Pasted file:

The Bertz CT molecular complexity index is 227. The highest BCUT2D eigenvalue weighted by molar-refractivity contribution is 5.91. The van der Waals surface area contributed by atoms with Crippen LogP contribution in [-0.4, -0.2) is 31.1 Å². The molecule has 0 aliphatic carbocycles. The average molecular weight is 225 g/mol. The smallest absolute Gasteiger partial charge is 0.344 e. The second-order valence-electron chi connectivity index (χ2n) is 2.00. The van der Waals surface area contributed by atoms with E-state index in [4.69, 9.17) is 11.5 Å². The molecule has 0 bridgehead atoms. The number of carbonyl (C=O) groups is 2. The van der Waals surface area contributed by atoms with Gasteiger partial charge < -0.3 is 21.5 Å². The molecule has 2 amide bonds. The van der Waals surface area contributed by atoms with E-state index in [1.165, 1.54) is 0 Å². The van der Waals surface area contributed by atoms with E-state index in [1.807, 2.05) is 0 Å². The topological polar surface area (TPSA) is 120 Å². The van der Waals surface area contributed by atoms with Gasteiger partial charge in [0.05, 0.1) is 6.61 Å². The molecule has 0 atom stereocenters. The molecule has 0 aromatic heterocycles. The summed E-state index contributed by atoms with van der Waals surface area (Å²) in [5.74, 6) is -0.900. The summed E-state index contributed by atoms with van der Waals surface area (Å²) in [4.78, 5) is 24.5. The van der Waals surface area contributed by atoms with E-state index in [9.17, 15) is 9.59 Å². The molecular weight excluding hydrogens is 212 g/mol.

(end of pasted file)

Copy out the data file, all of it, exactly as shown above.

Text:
The Bertz CT molecular complexity index is 227. The highest BCUT2D eigenvalue weighted by molar-refractivity contribution is 5.91. The van der Waals surface area contributed by atoms with Crippen LogP contribution in [-0.4, -0.2) is 31.1 Å². The molecule has 0 aliphatic carbocycles. The average molecular weight is 225 g/mol. The smallest absolute Gasteiger partial charge is 0.344 e. The second-order valence-electron chi connectivity index (χ2n) is 2.00. The van der Waals surface area contributed by atoms with E-state index in [4.69, 9.17) is 11.5 Å². The molecule has 0 bridgehead atoms. The number of carbonyl (C=O) groups is 2. The van der Waals surface area contributed by atoms with Gasteiger partial charge < -0.3 is 21.5 Å². The molecule has 2 amide bonds. The van der Waals surface area contributed by atoms with E-state index in [1.165, 1.54) is 0 Å². The van der Waals surface area contributed by atoms with E-state index in [1.807, 2.05) is 0 Å². The topological polar surface area (TPSA) is 120 Å². The van der Waals surface area contributed by atoms with Gasteiger partial charge in [0.05, 0.1) is 6.61 Å². The molecule has 0 atom stereocenters. The molecule has 0 aromatic heterocycles. The summed E-state index contributed by atoms with van der Waals surface area (Å²) in [5.74, 6) is -0.900. The summed E-state index contributed by atoms with van der Waals surface area (Å²) in [4.78, 5) is 24.5. The van der Waals surface area contributed by atoms with E-state index in [9.17, 15) is 9.59 Å². The molecular weight excluding hydrogens is 212 g/mol.